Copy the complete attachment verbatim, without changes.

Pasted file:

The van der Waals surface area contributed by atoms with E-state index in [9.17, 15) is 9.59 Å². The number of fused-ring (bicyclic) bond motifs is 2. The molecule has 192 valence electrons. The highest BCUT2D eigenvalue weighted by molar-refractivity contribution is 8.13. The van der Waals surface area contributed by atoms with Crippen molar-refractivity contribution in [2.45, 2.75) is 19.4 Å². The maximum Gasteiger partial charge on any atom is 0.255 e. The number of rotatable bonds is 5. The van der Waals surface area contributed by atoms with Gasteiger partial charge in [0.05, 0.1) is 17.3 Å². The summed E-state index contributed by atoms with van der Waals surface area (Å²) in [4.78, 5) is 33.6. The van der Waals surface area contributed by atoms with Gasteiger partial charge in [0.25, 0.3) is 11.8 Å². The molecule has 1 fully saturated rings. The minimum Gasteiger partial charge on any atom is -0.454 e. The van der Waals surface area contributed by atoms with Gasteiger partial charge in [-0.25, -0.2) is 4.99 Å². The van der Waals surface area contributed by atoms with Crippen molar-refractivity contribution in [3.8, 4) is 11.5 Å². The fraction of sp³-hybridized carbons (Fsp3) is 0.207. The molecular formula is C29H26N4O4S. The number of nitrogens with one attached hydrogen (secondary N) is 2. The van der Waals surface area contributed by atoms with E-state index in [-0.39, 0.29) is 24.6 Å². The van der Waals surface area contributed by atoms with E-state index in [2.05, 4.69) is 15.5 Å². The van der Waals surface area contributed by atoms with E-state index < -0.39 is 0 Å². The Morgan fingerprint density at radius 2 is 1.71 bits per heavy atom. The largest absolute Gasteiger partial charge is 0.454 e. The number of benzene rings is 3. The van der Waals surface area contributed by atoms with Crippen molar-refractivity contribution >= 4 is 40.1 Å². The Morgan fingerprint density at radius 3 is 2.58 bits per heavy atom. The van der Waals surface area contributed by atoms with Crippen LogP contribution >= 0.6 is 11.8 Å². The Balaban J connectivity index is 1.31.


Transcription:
The van der Waals surface area contributed by atoms with E-state index in [9.17, 15) is 9.59 Å². The number of fused-ring (bicyclic) bond motifs is 2. The molecule has 192 valence electrons. The highest BCUT2D eigenvalue weighted by molar-refractivity contribution is 8.13. The van der Waals surface area contributed by atoms with Crippen molar-refractivity contribution in [2.45, 2.75) is 19.4 Å². The maximum Gasteiger partial charge on any atom is 0.255 e. The number of rotatable bonds is 5. The van der Waals surface area contributed by atoms with Gasteiger partial charge in [0.05, 0.1) is 17.3 Å². The summed E-state index contributed by atoms with van der Waals surface area (Å²) in [4.78, 5) is 33.6. The van der Waals surface area contributed by atoms with Gasteiger partial charge in [0.25, 0.3) is 11.8 Å². The molecule has 1 fully saturated rings. The minimum Gasteiger partial charge on any atom is -0.454 e. The van der Waals surface area contributed by atoms with Gasteiger partial charge in [-0.25, -0.2) is 4.99 Å². The van der Waals surface area contributed by atoms with Crippen molar-refractivity contribution in [3.8, 4) is 11.5 Å². The fraction of sp³-hybridized carbons (Fsp3) is 0.207. The molecular formula is C29H26N4O4S. The number of nitrogens with one attached hydrogen (secondary N) is 2. The van der Waals surface area contributed by atoms with E-state index in [-0.39, 0.29) is 24.6 Å². The van der Waals surface area contributed by atoms with E-state index in [2.05, 4.69) is 15.5 Å². The van der Waals surface area contributed by atoms with E-state index < -0.39 is 0 Å². The Morgan fingerprint density at radius 2 is 1.71 bits per heavy atom. The largest absolute Gasteiger partial charge is 0.454 e. The number of benzene rings is 3. The van der Waals surface area contributed by atoms with Crippen molar-refractivity contribution >= 4 is 40.1 Å². The Morgan fingerprint density at radius 3 is 2.58 bits per heavy atom. The van der Waals surface area contributed by atoms with Crippen LogP contribution >= 0.6 is 11.8 Å². The Balaban J connectivity index is 1.31.